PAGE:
I like history; I find it to be the most interesting subject anyone can ever read about. I like thinking, I like movies, I like books and music and games. I like the simplicity and complexity of life. I like laughing with friends and complaining to no end about people who irk me. I like that special time towards dusk, when birds have to find themslves a home for the night and you see a flock of hundreds gather on a single tree, calling out with a multitude of voices in a strange, chaotic harmony.
And I am an atheist. And I'd sooner not call myself that.
I try my hardest not to be embarassed about my beliefs; I have a left leaning streak, I support equal rights for everyone (including the often controversial Men's Rights, another belief I am hesistant to discuss because of the normal mysogny associated with it), I eat meat, and think piracy is convienant if dumb. I do not force my beliefs on anyone, and I've yet to have someone force their beliefs on me, but I do not like to call myself an atheist.
For those of you who have come from reddit, you are probably already aware of the reason why I want to distance myself from the community. For those who are lucky enough to not know, let me try to explain.
Discussions about atheism between two atheists are difficult to have. The number of topics you can talk about are limited; you can talk about how you deal with issues normally handled by religion, talk about your journey towards an atheist lifestyle, and maybe even talk about your parents religion and whether or not that affected your decision. But there is no moral code to interpret, no central beliefs besides simply that of "We do not believe a God exists because there is insufficient evidence."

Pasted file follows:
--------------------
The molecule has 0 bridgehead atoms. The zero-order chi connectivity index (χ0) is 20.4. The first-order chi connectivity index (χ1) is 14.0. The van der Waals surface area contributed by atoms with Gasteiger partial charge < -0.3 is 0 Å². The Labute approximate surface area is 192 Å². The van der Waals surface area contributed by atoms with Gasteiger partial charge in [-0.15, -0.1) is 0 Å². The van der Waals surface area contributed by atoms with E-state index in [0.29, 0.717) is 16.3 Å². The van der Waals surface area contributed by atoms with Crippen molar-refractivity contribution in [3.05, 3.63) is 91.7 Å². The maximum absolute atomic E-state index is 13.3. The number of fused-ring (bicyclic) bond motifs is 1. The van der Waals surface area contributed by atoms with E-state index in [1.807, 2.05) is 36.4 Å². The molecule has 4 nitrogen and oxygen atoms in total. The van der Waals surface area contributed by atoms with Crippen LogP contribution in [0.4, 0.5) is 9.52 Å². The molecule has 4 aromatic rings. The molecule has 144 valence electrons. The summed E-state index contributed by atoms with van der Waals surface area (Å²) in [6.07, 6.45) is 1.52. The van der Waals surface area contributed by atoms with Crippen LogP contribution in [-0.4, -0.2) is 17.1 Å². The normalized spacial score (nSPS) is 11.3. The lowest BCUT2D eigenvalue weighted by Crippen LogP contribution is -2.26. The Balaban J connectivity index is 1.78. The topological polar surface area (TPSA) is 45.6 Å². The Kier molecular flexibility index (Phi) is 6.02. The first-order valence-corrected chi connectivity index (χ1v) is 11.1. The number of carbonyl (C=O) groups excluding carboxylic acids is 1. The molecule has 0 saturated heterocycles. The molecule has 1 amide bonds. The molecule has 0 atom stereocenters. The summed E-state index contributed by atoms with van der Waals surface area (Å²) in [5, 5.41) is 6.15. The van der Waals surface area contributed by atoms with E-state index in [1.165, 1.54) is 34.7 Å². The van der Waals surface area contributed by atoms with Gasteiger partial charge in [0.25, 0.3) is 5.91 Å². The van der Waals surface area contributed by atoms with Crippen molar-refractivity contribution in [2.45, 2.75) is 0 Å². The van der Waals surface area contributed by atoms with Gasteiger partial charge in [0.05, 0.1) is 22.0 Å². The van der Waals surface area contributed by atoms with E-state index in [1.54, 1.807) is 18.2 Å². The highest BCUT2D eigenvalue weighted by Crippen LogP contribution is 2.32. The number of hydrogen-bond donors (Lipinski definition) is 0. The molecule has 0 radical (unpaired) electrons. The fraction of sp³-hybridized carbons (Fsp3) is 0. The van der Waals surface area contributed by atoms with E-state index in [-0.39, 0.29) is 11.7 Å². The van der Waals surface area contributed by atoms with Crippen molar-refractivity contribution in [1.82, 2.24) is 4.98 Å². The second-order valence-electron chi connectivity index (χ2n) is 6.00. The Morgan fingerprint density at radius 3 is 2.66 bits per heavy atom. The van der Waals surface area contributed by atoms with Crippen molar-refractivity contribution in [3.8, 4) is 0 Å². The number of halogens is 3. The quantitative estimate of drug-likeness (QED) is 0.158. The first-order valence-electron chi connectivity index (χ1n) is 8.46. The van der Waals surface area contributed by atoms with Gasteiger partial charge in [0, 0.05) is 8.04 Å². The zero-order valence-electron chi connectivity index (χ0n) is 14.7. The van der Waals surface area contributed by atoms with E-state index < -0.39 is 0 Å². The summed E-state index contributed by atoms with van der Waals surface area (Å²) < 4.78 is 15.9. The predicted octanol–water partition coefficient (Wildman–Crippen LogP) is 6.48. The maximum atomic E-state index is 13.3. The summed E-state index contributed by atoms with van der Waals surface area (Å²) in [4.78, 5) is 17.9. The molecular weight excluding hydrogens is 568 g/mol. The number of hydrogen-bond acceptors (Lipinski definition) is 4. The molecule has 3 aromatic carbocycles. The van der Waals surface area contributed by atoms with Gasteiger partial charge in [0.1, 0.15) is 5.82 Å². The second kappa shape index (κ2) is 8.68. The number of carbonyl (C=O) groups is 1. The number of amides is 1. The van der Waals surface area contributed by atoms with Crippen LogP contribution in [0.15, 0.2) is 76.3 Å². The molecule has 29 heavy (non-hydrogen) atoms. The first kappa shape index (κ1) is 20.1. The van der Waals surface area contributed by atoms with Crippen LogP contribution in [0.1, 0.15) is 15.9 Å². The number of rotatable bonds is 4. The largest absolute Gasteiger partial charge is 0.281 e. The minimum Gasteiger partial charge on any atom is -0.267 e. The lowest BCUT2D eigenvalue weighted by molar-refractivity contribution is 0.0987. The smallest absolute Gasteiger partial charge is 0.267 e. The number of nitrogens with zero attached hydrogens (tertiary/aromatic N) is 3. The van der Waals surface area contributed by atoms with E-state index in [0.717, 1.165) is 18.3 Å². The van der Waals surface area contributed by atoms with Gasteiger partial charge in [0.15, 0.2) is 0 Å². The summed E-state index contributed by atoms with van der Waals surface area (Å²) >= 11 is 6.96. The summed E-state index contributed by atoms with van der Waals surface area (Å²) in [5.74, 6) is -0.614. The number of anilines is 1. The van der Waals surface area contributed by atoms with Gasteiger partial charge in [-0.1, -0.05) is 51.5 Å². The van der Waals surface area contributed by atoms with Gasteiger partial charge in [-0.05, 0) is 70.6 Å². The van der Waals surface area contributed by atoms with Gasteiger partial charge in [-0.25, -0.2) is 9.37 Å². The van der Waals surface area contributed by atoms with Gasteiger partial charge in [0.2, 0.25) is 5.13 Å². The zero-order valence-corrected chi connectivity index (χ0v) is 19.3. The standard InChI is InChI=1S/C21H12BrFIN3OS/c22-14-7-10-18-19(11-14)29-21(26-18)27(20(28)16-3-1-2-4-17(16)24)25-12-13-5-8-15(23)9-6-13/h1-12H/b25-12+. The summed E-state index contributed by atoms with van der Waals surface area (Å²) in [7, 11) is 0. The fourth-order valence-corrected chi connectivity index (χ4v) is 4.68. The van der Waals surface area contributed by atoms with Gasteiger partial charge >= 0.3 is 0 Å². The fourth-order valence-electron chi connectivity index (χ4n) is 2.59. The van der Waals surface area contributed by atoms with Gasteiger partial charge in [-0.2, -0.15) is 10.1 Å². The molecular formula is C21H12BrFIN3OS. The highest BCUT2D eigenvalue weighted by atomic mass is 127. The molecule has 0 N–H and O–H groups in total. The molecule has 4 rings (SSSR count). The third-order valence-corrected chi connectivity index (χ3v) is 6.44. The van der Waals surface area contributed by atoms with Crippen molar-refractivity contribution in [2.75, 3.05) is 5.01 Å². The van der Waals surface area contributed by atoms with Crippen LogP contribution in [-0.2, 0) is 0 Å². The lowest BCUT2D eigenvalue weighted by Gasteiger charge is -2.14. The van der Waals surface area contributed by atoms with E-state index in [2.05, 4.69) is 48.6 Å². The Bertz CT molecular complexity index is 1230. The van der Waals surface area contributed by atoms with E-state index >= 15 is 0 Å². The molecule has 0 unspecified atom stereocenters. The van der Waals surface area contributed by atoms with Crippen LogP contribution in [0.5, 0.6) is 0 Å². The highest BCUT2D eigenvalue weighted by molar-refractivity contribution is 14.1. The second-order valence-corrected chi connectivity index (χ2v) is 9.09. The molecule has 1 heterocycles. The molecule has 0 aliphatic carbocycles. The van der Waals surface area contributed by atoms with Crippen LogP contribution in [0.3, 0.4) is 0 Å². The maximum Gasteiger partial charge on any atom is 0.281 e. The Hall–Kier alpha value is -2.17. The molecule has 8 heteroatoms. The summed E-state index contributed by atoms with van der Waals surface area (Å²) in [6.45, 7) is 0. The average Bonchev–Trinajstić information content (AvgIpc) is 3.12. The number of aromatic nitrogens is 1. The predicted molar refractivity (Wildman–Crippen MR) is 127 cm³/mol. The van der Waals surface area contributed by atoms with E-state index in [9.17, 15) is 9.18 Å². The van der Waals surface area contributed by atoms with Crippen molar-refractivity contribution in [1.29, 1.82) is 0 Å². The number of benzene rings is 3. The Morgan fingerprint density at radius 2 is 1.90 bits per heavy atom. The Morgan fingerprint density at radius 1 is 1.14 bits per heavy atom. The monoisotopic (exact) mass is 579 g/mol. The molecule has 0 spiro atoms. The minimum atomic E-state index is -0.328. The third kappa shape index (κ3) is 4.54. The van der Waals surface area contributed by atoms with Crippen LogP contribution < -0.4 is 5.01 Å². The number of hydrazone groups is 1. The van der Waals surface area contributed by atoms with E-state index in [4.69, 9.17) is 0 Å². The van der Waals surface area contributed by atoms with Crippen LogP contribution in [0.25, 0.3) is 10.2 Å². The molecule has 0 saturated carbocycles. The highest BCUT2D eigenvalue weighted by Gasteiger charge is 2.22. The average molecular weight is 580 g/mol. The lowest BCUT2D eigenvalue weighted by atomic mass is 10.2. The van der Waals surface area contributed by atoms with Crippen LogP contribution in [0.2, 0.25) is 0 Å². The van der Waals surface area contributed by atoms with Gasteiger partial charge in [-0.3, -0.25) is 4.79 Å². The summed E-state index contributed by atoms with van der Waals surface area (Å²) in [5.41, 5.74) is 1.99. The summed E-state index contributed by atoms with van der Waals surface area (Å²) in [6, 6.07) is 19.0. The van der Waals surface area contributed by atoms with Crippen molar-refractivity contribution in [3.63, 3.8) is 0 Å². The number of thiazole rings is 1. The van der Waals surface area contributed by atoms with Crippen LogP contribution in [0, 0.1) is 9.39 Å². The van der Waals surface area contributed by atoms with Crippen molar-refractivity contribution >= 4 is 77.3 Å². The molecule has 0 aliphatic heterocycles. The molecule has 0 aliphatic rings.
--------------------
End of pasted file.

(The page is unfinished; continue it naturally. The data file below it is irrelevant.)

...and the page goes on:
Morality, philosophy, science, any of the subjects that one would turn to are not really "atheist" discussions. They are separate from religion, and are thus separate from atheism. Philosophy, yes, can be loosely discussed, and yes morality can be touched upon, but not in the same sense that say, a Christian and a Jew would talk about them. They become discussions about religious morality, or religious philosophy, whereas an atheist cannot have that conversation. Atheismis amoral; it simply is.
So what does a large community talk about, once they have quickly exhausted their normal conversations? Simple. Other religions.